Cherokee Garden

The Cherokee Garden is being developed by Master Gardeners with original plants that were used by the Cherokee Indians for food, medicines, tools, weapons, and shelter.   Over 400 plants have been identified. The  individual black plant signs contain a QR code that will take you directly to the website that displays more information and pictures.  

The Cherokee heirloom vegetables, cultivated by the Cherokee prior to 1838, are featured behind the split rail fencing.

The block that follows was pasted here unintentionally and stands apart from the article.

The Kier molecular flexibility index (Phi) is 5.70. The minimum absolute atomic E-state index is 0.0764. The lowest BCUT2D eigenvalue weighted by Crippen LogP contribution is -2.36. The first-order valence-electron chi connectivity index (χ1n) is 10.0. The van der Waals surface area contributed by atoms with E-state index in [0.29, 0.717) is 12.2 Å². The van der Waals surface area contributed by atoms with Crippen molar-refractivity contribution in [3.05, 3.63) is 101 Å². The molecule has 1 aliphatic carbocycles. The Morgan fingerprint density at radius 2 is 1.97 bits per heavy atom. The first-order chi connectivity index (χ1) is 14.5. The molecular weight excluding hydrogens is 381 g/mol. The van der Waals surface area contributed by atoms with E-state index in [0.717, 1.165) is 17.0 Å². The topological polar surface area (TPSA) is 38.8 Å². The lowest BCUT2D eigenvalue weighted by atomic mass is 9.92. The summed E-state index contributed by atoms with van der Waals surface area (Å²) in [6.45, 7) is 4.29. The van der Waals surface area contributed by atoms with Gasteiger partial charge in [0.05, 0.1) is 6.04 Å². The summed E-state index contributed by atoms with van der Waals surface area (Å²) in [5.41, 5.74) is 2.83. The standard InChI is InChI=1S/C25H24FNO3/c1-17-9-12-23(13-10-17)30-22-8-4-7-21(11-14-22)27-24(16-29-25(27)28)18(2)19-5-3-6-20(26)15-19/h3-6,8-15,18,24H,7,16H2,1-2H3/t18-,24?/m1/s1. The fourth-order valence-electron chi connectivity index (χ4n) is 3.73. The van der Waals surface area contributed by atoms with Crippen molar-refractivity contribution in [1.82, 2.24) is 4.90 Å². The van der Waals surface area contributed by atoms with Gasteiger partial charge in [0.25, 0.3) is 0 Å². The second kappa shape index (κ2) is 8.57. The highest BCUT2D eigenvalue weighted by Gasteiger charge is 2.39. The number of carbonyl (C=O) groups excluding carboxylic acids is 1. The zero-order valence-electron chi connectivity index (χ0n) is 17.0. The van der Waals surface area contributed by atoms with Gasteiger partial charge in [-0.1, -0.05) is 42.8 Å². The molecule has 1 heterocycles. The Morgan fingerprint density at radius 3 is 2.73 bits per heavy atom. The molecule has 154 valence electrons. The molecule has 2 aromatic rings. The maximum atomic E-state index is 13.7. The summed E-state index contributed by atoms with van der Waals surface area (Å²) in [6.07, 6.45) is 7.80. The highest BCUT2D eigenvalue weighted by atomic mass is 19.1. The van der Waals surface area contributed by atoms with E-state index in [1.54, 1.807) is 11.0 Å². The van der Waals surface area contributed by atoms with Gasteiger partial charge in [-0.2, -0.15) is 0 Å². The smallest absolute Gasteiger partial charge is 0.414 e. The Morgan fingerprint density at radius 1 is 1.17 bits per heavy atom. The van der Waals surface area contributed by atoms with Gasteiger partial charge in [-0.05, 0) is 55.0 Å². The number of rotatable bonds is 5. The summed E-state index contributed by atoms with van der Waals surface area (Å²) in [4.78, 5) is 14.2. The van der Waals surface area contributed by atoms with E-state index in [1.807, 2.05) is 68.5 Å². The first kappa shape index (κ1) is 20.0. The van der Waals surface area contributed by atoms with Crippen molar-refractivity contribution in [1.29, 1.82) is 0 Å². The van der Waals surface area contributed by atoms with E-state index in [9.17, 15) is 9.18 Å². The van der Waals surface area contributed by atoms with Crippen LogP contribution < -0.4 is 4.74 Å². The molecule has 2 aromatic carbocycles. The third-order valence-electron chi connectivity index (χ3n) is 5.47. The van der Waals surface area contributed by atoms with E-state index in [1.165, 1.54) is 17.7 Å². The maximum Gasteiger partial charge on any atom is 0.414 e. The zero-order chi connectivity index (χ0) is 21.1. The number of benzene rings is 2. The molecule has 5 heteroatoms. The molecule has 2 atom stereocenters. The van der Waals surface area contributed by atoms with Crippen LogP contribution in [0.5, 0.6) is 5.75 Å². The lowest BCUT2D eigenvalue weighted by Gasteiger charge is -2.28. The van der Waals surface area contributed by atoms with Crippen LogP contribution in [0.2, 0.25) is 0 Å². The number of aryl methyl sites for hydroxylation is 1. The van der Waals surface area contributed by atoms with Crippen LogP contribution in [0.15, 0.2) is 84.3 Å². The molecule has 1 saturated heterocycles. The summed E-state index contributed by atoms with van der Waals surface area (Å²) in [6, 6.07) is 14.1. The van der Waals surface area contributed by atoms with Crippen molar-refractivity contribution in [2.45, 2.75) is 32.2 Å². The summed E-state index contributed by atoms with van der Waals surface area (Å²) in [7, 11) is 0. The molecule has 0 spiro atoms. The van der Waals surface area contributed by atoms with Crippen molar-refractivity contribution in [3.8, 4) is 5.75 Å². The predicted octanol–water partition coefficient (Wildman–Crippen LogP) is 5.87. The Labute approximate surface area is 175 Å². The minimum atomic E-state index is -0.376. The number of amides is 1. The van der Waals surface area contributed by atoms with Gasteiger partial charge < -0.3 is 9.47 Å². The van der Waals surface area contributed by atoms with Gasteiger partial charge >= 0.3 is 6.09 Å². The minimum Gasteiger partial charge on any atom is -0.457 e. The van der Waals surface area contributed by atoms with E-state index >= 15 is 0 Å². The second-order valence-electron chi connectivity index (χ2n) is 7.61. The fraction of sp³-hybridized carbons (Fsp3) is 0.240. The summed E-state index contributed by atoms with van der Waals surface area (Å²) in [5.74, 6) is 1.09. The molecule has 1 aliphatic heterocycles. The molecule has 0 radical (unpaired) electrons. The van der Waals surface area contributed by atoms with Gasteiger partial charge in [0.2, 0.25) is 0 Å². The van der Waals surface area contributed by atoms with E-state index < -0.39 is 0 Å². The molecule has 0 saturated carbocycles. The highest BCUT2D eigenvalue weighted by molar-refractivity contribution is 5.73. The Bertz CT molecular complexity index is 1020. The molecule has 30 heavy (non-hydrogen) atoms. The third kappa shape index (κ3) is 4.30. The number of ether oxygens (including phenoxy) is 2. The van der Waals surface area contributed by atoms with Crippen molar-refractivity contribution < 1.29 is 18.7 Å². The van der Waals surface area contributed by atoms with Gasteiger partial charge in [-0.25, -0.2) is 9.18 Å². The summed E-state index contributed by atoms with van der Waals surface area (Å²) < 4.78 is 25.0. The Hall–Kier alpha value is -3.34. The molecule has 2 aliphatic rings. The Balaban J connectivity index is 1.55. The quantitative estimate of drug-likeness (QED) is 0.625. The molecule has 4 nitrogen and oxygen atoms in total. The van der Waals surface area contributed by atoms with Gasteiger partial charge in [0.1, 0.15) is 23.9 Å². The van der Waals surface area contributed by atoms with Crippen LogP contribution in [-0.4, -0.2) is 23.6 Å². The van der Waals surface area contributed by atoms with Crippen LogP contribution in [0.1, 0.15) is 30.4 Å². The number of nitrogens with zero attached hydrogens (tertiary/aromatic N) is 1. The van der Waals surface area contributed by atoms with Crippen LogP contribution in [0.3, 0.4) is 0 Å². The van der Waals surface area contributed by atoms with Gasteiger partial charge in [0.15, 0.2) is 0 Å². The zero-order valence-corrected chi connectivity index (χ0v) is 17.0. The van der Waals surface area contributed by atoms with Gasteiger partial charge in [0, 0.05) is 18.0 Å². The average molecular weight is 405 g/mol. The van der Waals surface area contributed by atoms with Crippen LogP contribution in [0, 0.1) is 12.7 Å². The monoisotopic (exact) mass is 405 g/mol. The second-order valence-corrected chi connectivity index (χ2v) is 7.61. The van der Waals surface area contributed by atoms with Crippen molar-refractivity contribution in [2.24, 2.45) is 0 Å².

Georgia Chapter of the Trail of Tears Association

Cherokee Trail of Tears

The National Park Service has designated Green Meadows as a historical and educational Interpretive Site on the Trail of Tears National Historic Trail.  The Cherokee lived in this area for hundreds of years and were forcibly relocated to Indian Territory west of the Mississippi following the Indian Removal Act of 1830.  The Cherokee Garden (above) highlights the Cherokee historical and educational effort at Green Meadows.

National Trail of Tears Association Website

National Park Service – Trail of Tears